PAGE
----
Perveen Bibi, an 18-year-old who is five months pregnant and unrelated to Shakeela, said the lack of medical facilities in the camp forced her to go to a private clinic and pay for an ultrasound and check-up. But she was prescribed medicine that she couldn’t afford.

She said: “I used to have a good diet, with dairy products from our livestock. The family had to sell their cattle after the flood because there was no place to raise them and no way to raise them.

Bibi, who has a daughter and is expecting a baby boy, said: “We need female doctors, female nurses, gynecologists. She had a son about a year ago, but he passed away a few days after giving birth. “We don’t have ultrasound or IV capabilities. We are just passing through. “

In the camps, families of five, seven or more people eat, sleep and spend the night in a tent, sometimes with only a bed between them. Most sleep on carpets. Some of the survivors had only the clothes they fled and relied on donations for.

Outdoor faucet for washing clothes, washing dishes, bathing. Pregnant women said they are lacking clean water and soap. They are afraid of infection because of defecation in the camps. A bathroom was set up, but it had no roof and tents around it.

Amid the devastation, organizations and individuals are doing what they can – UNFPA is delivering safe newborn supplies and birthing kits to four flood-hit provinces.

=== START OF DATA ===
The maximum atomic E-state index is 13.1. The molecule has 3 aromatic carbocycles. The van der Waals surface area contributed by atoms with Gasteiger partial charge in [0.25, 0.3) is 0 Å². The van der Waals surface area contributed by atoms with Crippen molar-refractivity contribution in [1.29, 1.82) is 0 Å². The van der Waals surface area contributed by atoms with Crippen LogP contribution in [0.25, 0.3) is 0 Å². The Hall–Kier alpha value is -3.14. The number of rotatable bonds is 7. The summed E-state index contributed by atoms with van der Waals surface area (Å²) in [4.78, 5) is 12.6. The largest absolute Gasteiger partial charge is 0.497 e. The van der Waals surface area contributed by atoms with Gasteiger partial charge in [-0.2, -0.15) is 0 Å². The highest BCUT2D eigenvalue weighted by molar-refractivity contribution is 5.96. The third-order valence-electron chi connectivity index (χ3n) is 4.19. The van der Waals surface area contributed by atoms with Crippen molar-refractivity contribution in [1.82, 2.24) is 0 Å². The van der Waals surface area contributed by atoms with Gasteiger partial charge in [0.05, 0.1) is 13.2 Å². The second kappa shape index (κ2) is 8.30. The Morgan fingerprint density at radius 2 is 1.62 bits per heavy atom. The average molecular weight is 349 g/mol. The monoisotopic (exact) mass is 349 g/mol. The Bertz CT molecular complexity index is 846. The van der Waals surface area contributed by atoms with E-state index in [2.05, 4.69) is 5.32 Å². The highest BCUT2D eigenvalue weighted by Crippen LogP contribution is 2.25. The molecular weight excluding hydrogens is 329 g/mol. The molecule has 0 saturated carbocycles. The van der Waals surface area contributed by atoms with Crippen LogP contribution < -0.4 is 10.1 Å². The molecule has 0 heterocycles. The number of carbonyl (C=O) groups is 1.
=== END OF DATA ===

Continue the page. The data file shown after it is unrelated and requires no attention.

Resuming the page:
A Karachi-based NGO, the Mama Baby Foundation, has provided 9,000 safe delivery kits, including supplies for newborns, across the provinces of Sindh and Baluchistan, as well as antenatal care. and antenatal care for 1,000 women. The Association of Mothers and Newborns, also based in Karachi, has provided more than 1,500 safe delivery kits, mainly in Sindh.

Ahmed from UNFPA said pregnant women have needs that are different from the rest of the displaced population, needs that are not being met by the state.

“The reaction of the government is very general, it is for the masses. It’s about shelter, resettlement,” said Ahmed. “I have heard of women who have had a miscarriage because of the emotional stress, the physical stress of moving and moving,”

According to Saima Bashir from Pakistan Institute of Development Economics, the health crisis caused by floods will affect women as it will take a long time to rebuild health facilities and restore family planning. .

“Women and girls are very vulnerable in this situation,” said Bashir. She points out that there are more and more reports of child marriage.

Even before the floods, 21% of Pakistani girls were married before the age of 18 and 4% before the age of 15, according to UN data.

This rate is increasing for a number of reasons. Some parents marry their daughter as a way to get financial support from the boy’s family so they can rebuild their house. Others fear for the safety of their girls in displacement camps and believe that marrying them will protect them from abuse or secure their future. In addition, the destruction of schools during the floods also closed other options; instead, some girls who have already attended school or are able to work will stay at home.

In the next few years, those girls will become pregnant, Bashir says, especially with limited access to contraceptives.

“There will be many unintended pregnancies,” she said. “This … is amplifying this crisis, and it is increasing the population.”